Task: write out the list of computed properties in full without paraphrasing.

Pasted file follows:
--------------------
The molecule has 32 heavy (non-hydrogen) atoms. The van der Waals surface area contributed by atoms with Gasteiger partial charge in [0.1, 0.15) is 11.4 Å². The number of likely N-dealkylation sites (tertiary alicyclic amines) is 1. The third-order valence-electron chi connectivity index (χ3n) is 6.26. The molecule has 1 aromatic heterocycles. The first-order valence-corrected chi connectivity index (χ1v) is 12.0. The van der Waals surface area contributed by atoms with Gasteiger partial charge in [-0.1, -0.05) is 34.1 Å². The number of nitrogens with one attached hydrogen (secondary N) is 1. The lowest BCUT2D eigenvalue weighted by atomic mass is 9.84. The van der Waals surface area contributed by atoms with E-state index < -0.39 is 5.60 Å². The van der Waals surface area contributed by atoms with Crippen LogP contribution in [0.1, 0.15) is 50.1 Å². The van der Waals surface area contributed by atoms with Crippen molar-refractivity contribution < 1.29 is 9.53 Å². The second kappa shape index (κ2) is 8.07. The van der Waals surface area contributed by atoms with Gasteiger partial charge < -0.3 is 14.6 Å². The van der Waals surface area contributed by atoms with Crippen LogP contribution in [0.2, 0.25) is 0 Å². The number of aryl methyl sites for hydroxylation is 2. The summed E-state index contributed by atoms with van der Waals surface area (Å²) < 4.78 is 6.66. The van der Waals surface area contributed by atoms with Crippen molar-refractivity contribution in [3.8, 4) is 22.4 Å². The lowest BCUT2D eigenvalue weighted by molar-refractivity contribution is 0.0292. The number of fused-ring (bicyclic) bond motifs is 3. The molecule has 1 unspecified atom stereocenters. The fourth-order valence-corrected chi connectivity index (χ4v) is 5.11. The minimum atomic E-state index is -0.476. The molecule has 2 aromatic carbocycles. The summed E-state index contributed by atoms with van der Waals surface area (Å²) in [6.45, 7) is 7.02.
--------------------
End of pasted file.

The molecule has 32 heavy (non-hydrogen) atoms. The van der Waals surface area contributed by atoms with Gasteiger partial charge in [0.1, 0.15) is 11.4 Å². The number of likely N-dealkylation sites (tertiary alicyclic amines) is 1. The third-order valence-electron chi connectivity index (χ3n) is 6.26. The molecule has 1 aromatic heterocycles. The first-order valence-corrected chi connectivity index (χ1v) is 12.0. The van der Waals surface area contributed by atoms with Gasteiger partial charge in [-0.1, -0.05) is 34.1 Å². The number of nitrogens with one attached hydrogen (secondary N) is 1. The lowest BCUT2D eigenvalue weighted by atomic mass is 9.84. The van der Waals surface area contributed by atoms with E-state index < -0.39 is 5.60 Å². The van der Waals surface area contributed by atoms with Crippen LogP contribution in [0.1, 0.15) is 50.1 Å². The van der Waals surface area contributed by atoms with Crippen molar-refractivity contribution < 1.29 is 9.53 Å². The second kappa shape index (κ2) is 8.07. The van der Waals surface area contributed by atoms with Gasteiger partial charge < -0.3 is 14.6 Å². The van der Waals surface area contributed by atoms with Crippen LogP contribution in [0.2, 0.25) is 0 Å². The number of aryl methyl sites for hydroxylation is 2. The summed E-state index contributed by atoms with van der Waals surface area (Å²) < 4.78 is 6.66. The van der Waals surface area contributed by atoms with Crippen molar-refractivity contribution in [3.8, 4) is 22.4 Å². The lowest BCUT2D eigenvalue weighted by molar-refractivity contribution is 0.0292. The number of fused-ring (bicyclic) bond motifs is 3. The molecule has 1 unspecified atom stereocenters. The fourth-order valence-corrected chi connectivity index (χ4v) is 5.11. The minimum atomic E-state index is -0.476. The molecule has 2 aromatic carbocycles. The summed E-state index contributed by atoms with van der Waals surface area (Å²) in [6.45, 7) is 7.02.